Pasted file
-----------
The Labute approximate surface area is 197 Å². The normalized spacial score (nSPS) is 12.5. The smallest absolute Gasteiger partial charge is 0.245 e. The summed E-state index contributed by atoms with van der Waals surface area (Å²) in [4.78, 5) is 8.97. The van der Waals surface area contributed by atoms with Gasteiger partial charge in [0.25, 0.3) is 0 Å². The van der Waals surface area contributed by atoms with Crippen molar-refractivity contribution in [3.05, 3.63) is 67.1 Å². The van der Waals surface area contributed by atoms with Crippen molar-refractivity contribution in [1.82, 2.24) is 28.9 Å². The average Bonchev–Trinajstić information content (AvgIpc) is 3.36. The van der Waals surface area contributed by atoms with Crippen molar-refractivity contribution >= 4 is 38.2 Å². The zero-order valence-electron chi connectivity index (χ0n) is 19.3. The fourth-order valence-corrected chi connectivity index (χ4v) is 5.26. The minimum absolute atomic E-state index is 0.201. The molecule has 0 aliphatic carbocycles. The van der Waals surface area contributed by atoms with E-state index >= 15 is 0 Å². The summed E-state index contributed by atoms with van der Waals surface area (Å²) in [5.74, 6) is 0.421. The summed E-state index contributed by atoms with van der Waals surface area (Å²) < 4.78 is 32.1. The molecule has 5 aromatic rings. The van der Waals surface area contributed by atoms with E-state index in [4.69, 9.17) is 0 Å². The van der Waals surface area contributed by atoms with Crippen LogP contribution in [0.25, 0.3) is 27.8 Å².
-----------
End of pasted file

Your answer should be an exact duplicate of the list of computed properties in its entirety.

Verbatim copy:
The Labute approximate surface area is 197 Å². The normalized spacial score (nSPS) is 12.5. The smallest absolute Gasteiger partial charge is 0.245 e. The summed E-state index contributed by atoms with van der Waals surface area (Å²) in [4.78, 5) is 8.97. The van der Waals surface area contributed by atoms with Gasteiger partial charge in [0.25, 0.3) is 0 Å². The van der Waals surface area contributed by atoms with Crippen molar-refractivity contribution in [3.05, 3.63) is 67.1 Å². The van der Waals surface area contributed by atoms with Crippen molar-refractivity contribution in [1.82, 2.24) is 28.9 Å². The average Bonchev–Trinajstić information content (AvgIpc) is 3.36. The van der Waals surface area contributed by atoms with Crippen molar-refractivity contribution >= 4 is 38.2 Å². The zero-order valence-electron chi connectivity index (χ0n) is 19.3. The fourth-order valence-corrected chi connectivity index (χ4v) is 5.26. The minimum absolute atomic E-state index is 0.201. The molecule has 0 aliphatic carbocycles. The van der Waals surface area contributed by atoms with E-state index >= 15 is 0 Å². The summed E-state index contributed by atoms with van der Waals surface area (Å²) in [5.74, 6) is 0.421. The summed E-state index contributed by atoms with van der Waals surface area (Å²) < 4.78 is 32.1. The molecule has 5 aromatic rings. The van der Waals surface area contributed by atoms with E-state index in [4.69, 9.17) is 0 Å². The van der Waals surface area contributed by atoms with Crippen LogP contribution in [0.25, 0.3) is 27.8 Å².